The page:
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Exploring Security Myths, Misconceptions that Lead to Breaches

Perspectives: Gotcha Moments

Even security-minded organizations can trip up on common misconceptions that lead to breaches and bad publicity.

Having worked as a security and IT risk consultant for considerable time, I have to think a lot of companies must subscribe to the "any news is good news" philosophy. Many are taking unacceptable risks with sensitive customer data that will likely end up as front-page fodder.

It's not like they don't have security strategies or aren't taking steps to meet regulatory requirements. Organizations stumble when they assume certain solutions provide greater levels of security than they actually do, or that certain processes are immune to security breaches. These assumptions lead to what I call "gotcha moments" that often result in data leaks and negative publicity.

Here are some misconceptions and mistakes that can garner a company unwanted media coverage:

If it's encrypted, you're safe. Encryption is a great way to protect sensitive information, and if done correctly, helps an organization meet most industry and regulatory data security requirements. It also means, in most cases, an exemption from many of the breach notification laws. But just because information is encrypted doesn't always mean it's secure; the methods used to create and manage encryption keys are critical. Some organizations provide developers, administrators and users with the encryption keys and some even store the keys within the same database where the encrypted data is stored--practices that undercut encryption's effectiveness.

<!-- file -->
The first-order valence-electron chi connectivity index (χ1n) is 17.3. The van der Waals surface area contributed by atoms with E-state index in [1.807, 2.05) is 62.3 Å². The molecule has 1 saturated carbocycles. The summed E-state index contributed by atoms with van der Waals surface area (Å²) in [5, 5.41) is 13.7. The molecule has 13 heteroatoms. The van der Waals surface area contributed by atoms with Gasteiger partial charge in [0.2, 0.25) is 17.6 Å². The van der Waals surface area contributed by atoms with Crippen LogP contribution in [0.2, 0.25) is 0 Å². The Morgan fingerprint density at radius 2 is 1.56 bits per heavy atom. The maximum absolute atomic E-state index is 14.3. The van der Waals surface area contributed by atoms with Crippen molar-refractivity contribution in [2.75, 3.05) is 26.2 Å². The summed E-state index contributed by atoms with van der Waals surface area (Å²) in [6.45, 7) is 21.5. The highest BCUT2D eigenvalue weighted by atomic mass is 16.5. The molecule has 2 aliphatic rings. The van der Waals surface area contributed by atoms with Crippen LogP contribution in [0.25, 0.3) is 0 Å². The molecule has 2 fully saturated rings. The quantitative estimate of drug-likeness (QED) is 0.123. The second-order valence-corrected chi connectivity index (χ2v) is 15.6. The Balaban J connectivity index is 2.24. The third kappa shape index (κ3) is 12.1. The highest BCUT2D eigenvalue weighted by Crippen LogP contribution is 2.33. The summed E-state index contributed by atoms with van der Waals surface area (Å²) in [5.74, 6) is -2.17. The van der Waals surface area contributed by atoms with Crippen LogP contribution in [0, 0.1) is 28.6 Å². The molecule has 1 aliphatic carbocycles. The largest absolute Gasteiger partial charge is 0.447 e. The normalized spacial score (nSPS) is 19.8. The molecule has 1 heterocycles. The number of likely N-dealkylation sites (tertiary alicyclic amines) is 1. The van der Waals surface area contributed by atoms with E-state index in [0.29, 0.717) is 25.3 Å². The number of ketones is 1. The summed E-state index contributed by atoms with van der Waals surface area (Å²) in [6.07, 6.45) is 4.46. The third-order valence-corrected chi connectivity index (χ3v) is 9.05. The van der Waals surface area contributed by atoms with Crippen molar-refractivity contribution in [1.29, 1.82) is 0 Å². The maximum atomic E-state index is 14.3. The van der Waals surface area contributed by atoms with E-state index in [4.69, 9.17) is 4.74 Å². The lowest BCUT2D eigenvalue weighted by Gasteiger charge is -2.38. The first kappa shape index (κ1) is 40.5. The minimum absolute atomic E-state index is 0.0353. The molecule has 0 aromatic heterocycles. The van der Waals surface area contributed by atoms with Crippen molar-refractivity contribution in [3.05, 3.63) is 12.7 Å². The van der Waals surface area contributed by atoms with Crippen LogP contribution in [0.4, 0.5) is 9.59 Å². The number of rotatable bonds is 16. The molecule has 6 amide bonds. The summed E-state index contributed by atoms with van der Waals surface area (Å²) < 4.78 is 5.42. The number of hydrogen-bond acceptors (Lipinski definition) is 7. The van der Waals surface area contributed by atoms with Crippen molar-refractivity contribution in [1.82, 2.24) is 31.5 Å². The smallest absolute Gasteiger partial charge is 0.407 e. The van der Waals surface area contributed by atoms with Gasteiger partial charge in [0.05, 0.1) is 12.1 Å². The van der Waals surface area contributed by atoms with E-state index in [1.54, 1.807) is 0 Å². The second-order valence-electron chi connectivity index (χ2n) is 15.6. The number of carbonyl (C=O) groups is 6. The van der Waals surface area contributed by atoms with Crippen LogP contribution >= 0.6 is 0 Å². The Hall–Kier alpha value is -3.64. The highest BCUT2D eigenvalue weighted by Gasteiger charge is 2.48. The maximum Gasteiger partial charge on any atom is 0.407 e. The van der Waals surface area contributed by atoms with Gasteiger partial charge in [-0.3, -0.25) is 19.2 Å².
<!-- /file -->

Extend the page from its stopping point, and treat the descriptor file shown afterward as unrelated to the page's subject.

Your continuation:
Enable WPA2 on wireless networks and you're secure. It's a common misconception that enabling the latest wireless authentication and encryption standard, WPA2, eliminates the vulnerabilities associated with wireless networks. But unless the wireless client settings are properly configured and locked down, wireless networks are vulnerable to access point impersonation and man-in-the-middle attacks. It's fairly trivial to set up a rouge access point that impersonates a valid access point to trick users into associating with an "evil twin," where they are presented with what looks like a corporate login screen.

Policies are only for big companies. Regard-less of size, an organization must have information security policies, but many small- and medium-sized businesses don't take the concept very seriously. Some have operated for years with no IT policies, yet store sensitive credit card information. These companies have implemented security technology, but suffer from single-mindedness--that technology alone can solve a problem. No matter how much you have invested in security technology, it won't be effective without management-approved policies.

Store sensitive data indefinitely. Some companies never delete anything they gather about their customers, even sensitive information. The mistake is assuming that the same processes for collecting data that worked years ago still work today. With much more information being collected and stored digitally, the threats posed by sophisticated hackers are greater and require improved security.

Give employees access to everything. Some organizations allow almost all of their employees and contractors access to sensitive customer data without any real justification. They claim it's too much work to manage the access controls needed to appropriately limit access to such information; they have other priorities. Some of the largest cases of sensitive data disclosure or misuse started with an insider.

Don't get caught in a "gotcha moment." If your organization avoids practices like these, it won't make headlines for the wrong reasons.

Kenneth M. Smith, CISSP, is a principal security consultant for Akibia, in charge of vulnerability assessments and risk management services. He is a QSA, CISA, and a GIAC Certified Incident Handler (GCIH). Send comments on this column to

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